On Triola there was no way I was going to be able to run air ducting forward on the starboard side where the gas locker was as the galley got in the way, so that meant siting the Propex on the port side. I didn’t want to take up any locker or cupboard space so resolved to put it under the deck, this would give a good route forward for the hot air ducting and a clear run aft to put the exhaust out the transom.
I had extensive help (by the end of the process circa sixty emails had gone back and forth!) from Richard Kitchener of Propex Leisure who answered my many, many questions.
He informed me that the maximum length the combustion pipe (that’s the pipe that runs to the exhaust skin fitting) can be is two meters (the kit you get only has a length of one and a half meters, I had to order additional pipe) . The maximum length of ducting to the first outlet is one and a half meters, assuming there are no sharp bends. This somewhat limits your install options! I settled for the plan below that left the only complication being getting the gas from starboard all the way over to port.
2.0 Install the Propex heater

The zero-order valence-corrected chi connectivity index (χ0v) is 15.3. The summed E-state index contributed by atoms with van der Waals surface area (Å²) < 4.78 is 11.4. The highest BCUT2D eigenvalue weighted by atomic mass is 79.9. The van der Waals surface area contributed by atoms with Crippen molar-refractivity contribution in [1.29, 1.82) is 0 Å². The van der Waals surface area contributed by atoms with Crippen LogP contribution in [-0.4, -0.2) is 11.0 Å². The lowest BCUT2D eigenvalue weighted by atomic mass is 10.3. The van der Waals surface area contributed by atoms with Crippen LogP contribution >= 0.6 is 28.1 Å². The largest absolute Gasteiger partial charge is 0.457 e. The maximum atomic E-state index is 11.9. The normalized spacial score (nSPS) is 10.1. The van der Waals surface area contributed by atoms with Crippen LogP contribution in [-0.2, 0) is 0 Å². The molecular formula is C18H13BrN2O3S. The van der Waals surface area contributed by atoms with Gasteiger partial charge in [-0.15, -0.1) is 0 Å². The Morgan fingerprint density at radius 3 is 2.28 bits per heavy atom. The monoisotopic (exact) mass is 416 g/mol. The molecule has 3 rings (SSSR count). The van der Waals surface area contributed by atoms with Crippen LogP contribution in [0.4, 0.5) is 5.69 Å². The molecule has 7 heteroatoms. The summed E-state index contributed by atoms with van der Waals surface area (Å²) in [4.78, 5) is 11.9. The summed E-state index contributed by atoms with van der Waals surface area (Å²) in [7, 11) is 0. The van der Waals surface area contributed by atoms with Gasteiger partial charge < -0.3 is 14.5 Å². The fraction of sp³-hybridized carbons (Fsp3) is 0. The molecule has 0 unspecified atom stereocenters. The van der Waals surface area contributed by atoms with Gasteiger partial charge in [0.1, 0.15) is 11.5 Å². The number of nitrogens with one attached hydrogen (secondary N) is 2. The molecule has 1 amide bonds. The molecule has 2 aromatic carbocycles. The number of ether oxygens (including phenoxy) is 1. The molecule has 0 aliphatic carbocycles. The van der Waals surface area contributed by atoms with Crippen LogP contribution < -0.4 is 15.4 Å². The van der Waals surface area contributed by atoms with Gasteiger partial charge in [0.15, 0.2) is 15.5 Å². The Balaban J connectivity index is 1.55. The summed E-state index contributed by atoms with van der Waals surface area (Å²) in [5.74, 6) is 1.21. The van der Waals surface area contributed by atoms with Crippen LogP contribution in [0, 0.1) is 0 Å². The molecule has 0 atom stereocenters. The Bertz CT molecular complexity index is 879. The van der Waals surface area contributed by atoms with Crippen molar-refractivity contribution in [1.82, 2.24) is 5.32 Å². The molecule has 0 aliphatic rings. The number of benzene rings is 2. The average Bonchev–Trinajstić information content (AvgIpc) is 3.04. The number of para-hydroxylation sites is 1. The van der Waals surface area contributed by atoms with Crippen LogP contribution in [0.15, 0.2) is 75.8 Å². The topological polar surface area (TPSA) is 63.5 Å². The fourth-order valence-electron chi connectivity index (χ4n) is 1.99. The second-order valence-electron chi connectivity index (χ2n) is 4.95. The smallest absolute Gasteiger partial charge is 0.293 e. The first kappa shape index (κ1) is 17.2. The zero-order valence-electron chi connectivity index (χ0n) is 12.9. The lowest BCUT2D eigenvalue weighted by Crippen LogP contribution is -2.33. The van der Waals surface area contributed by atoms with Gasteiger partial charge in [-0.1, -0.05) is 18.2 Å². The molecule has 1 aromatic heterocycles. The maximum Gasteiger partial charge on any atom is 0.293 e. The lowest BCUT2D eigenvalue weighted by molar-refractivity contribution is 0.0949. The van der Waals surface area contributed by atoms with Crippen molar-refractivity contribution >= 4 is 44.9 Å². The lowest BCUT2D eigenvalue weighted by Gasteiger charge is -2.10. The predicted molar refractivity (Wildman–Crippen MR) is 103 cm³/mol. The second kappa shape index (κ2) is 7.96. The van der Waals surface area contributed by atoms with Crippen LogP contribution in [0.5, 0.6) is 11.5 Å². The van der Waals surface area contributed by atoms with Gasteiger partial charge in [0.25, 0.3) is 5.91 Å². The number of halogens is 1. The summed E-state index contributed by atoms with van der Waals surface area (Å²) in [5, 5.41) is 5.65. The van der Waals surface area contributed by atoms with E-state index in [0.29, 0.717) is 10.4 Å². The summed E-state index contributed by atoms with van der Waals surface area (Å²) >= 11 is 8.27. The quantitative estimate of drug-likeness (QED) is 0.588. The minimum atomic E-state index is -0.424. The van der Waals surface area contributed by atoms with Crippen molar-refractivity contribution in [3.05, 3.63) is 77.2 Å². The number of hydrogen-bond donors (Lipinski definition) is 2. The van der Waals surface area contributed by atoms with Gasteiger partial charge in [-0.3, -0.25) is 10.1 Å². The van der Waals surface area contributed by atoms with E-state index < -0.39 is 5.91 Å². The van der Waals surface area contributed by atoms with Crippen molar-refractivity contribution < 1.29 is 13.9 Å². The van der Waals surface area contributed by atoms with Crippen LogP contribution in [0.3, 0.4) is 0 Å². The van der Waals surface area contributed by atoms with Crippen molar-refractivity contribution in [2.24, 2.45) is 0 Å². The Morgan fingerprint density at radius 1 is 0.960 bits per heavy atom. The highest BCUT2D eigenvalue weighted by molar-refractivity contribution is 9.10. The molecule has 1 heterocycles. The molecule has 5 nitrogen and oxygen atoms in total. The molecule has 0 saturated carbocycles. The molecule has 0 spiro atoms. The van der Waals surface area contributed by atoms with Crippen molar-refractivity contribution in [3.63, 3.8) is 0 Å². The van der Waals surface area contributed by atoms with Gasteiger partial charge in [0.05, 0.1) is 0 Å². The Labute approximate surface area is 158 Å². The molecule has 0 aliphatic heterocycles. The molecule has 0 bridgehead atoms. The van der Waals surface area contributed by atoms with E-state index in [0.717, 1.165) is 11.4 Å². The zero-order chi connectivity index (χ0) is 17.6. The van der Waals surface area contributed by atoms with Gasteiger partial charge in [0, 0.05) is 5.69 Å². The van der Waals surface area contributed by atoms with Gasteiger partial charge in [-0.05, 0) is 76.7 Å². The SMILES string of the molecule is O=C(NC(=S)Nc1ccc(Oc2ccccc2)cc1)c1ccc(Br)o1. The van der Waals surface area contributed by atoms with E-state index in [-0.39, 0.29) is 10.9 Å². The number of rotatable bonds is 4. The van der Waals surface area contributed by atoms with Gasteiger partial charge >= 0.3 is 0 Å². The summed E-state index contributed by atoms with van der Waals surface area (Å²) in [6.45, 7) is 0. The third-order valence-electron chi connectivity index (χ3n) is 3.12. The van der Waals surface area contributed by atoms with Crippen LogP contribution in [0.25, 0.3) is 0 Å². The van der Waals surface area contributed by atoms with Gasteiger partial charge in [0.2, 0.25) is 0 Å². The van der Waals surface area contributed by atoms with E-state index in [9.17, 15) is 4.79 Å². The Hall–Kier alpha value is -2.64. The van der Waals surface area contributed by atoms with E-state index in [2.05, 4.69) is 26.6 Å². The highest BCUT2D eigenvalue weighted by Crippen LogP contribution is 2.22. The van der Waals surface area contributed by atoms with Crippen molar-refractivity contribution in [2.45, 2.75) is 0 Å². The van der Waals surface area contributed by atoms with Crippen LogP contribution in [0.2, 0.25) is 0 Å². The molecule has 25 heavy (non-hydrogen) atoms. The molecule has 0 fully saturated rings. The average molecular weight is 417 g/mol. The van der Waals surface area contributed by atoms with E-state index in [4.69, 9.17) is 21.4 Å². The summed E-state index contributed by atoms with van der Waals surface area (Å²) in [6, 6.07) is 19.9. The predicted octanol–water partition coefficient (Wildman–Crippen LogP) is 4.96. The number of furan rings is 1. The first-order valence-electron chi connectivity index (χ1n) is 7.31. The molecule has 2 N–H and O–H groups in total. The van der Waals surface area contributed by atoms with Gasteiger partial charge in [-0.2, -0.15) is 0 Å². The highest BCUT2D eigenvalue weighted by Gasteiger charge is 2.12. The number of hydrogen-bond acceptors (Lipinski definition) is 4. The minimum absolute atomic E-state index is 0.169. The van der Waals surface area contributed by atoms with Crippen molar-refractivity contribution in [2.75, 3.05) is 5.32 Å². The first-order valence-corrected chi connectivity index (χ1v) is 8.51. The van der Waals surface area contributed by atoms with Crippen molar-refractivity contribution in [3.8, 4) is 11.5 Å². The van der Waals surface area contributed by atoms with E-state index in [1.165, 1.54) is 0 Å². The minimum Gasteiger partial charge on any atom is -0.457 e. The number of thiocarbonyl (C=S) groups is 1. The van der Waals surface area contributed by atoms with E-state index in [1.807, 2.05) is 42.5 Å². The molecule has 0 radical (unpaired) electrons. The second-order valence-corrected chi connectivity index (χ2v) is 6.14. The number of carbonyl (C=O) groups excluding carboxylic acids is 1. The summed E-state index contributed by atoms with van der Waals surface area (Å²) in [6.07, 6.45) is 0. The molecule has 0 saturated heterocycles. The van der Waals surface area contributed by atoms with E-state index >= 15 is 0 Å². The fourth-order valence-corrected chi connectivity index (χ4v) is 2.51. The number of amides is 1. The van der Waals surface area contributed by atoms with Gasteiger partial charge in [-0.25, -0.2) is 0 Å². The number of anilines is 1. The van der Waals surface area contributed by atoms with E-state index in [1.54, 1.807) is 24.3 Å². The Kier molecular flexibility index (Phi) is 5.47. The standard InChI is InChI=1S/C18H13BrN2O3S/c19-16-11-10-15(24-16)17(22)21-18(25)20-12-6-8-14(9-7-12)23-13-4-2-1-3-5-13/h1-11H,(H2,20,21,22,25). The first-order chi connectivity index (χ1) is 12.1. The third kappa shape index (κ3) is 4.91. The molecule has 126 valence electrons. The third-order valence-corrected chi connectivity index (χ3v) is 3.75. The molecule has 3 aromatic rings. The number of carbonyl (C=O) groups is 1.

In order to attach the Propex heater to the deck, I used my trusty WEST SYSTEM epoxy to bond a wooden shim in place to mount the unit.
I then added a thick layer of glassfibre over the top of the shim to firm it up, waterproof it, and make it a suitable base for the Propex heaters mounting bracket.
The heater can be orientated any way other than nose up or nose down on its end (the long edge being on the vertical) as it will put the weight of the motor armature on the bearings reducing its life expectancy. The below shows how the exhausts slot through the mounting bracket that comes with the marine kit.
I chose to mount the unit with the exhausts facing down with the top of the bracket you can see in the above photo mated to my new shim with six self tappers (Ignore the copper gas pipe in the below, this photo was taken at a later stage in my fit out process).
2.1 Drill two holes in your pride and joy!
It is always very hard and counter intuitive to make two stonking great holes in your beloved vessel. Armed with the skin fitting template, a hole saw and a steeled will, I set to work installing the exhaust. I was lucky enough that the exhaust run at two meters was just long enough to make it to the transom (its important to have a bit of a ‘swans neck’ on the exhaust to stop water travelling up it to the unit, so make allowance for this in your calculations). Others have reported that if they exhausted out of the hull on either port or starboard sides they could sometimes catch a wiff from the heaters exhaust.
I gaffa taped the template for the skin fitting onto the transom and dangled precariously over the aft of Triola with the drill in hand – make sure you take a look from off the boat at the alignment of the exhaust – the last thing you want at the end of this process is a wonky skin fitting. Once I was sure it was straight and true, with a heavy heart, I started the process by drilling a tiny pilot hole in the centre of the main cut outs